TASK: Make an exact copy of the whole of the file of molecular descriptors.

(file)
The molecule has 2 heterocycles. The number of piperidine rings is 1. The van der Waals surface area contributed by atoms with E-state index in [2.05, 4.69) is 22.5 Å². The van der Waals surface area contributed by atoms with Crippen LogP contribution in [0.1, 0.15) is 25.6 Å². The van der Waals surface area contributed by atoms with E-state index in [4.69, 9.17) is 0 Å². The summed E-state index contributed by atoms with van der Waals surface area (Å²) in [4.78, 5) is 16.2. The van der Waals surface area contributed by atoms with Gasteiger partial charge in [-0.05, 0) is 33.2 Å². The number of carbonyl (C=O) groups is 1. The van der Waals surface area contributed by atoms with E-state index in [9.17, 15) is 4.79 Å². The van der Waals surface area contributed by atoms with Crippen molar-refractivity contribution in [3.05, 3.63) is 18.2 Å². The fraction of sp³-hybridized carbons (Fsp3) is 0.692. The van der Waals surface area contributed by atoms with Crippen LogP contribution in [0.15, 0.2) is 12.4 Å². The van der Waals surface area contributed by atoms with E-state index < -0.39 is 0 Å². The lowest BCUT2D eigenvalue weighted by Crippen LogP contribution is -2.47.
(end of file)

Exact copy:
The molecule has 2 heterocycles. The number of piperidine rings is 1. The van der Waals surface area contributed by atoms with E-state index in [2.05, 4.69) is 22.5 Å². The van der Waals surface area contributed by atoms with Crippen LogP contribution in [0.1, 0.15) is 25.6 Å². The van der Waals surface area contributed by atoms with E-state index in [4.69, 9.17) is 0 Å². The summed E-state index contributed by atoms with van der Waals surface area (Å²) in [4.78, 5) is 16.2. The van der Waals surface area contributed by atoms with Gasteiger partial charge in [-0.05, 0) is 33.2 Å². The number of carbonyl (C=O) groups is 1. The van der Waals surface area contributed by atoms with E-state index in [9.17, 15) is 4.79 Å². The van der Waals surface area contributed by atoms with Crippen molar-refractivity contribution in [3.05, 3.63) is 18.2 Å². The fraction of sp³-hybridized carbons (Fsp3) is 0.692. The van der Waals surface area contributed by atoms with Crippen LogP contribution in [0.15, 0.2) is 12.4 Å². The van der Waals surface area contributed by atoms with E-state index < -0.39 is 0 Å². The lowest BCUT2D eigenvalue weighted by Crippen LogP contribution is -2.47.